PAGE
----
Ian Urbina talks about lawlessness at sea, shadowing the work of “repo men” – men who are hired to help steal, take back, or repossess ships on behalf of banks, mortgage lenders, insurers – and how some of the best stories are hiding in plain sight.
“Don’t be afraid to work on a story for a couple of years before you even tell editors about the idea.”
Ian is an investigative journalist and director of The Outlaw Ocean Project, a non-profit journalism organization chronicling lawlessness on the high seas. To stay up-to-date on his reporting, consider subscribing to the newsletter here.
What were the major findings of your story?
Thousands of boats are stolen each year and some are recovered using alcohol, prostitutes, witch doctors and other forms of guile.
What impact did your story have?
Broadened awareness of maritime crime and the cast of gritty characters who operate offshore.
Was your story based on another publication?
The New York Times, Maritime ‘Repo Men’: A last resort for stolen ships, December 29, 2015. [Original story]
Did you receive any funding to do this story?
How did the story start and how did your team decide on the first steps to take in working on this story?
In the midst of a 2-year investigative reporting effort about lawlessness at sea, part of The Outlaw Ocean series, I repeatedly heard about a specialized type of troubleshooter who on behalf of banks, mortgage lenders, insurers or ship owners helped to steal, take back, or repossess ships. So I set out to find these types of operators and to chronicle the work they do.
How long did it take to report, write and edit this story?
What challenges did your team face while working with sources?
The reporting on Martime Repo Man happened first for the story in the newspaper and a year later for a chapter in the book. The foremost challenges were convincing repo men to allow me to shadow them during their missions because the work is somewhat extra-illegal. There was also risk from law enforcement officers or other disgruntled parties.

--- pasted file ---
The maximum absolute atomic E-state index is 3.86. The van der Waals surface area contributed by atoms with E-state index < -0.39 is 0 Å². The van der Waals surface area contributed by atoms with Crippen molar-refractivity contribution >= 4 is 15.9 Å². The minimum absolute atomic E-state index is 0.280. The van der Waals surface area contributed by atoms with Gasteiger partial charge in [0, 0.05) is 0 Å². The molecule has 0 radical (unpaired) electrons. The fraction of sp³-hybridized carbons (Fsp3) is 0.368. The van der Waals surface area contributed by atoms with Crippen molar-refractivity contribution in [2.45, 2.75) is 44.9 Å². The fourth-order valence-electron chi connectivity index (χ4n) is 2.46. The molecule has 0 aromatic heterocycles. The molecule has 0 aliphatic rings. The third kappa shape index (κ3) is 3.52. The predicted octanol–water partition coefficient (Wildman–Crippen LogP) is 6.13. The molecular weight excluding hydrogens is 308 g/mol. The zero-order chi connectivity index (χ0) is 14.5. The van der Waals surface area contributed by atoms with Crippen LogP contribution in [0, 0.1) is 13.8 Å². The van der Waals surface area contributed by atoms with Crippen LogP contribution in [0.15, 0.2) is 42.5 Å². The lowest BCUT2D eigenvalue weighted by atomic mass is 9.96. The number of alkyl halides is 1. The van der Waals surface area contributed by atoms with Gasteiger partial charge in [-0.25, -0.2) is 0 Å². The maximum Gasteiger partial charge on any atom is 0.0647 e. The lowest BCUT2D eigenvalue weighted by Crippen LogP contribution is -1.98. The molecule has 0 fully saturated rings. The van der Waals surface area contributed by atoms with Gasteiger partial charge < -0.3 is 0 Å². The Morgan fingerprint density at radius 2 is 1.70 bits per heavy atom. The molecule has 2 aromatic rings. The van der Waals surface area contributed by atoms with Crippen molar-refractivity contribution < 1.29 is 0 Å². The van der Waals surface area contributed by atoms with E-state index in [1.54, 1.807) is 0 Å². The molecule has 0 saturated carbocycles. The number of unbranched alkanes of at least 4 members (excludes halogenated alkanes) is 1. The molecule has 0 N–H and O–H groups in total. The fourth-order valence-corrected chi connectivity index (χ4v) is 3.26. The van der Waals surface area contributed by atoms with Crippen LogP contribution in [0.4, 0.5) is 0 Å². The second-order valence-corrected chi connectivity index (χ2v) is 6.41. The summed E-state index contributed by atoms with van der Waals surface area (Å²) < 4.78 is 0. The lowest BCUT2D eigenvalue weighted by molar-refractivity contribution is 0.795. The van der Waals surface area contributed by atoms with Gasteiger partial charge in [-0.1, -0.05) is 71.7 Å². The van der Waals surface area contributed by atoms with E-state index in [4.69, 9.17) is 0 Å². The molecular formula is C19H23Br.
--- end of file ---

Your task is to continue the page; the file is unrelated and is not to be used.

What resources and tools did your team find useful?
To estimate the frequency of ship thievery, I consulted the United States Coast Guard Investigation Services. To understand the process of making or revealing fake documents, I consulted a private database run by Tryg-Mat Tracking. To chronicle the tactics used, I interviewed nearly a dozen repo men from around the world about their experiences. To monitor specific stolen ships, I used data from AIS, VMS, and online marine traffic tools.
What other challenges or barriers did your team face while working on the story or series and how did you overcome these challenges?
Bed bugs in Haiti, a drunken Cessna pilot who fell asleep at the wheel airborne over the coast of Jamaica, thuggish mafia-type ship owners in Greece, a diabetic translator experiencing insulin-crash while stuck in a boat off the coast of Greece and a proclivity among repo men to embellish their own stories. These are some of the challenges of reporting the story.
What advice would you give journalists working on similar investigations?
Some of the best curiosities are hiding in plain sight. If it can be imagined it probably exists. Don’t be afraid to work on a story for a couple of years before you even tell editors about the idea.
Did your team face any pushback during or after the publication of this story?
No, the difficulty after the story was not pushback, but rather an overflow of an interest from insurers, law enforcement, P&I clubs wanting to get advice on tactics for managing these problems that few before had been willing to discuss openly.
Did working on this story change your perspective as a journalist?
Perhaps it reinforced the anthropological sense that crime as a journalistic lens allows for interesting and narrative storytelling, as well as a different sort of window into hidden worlds.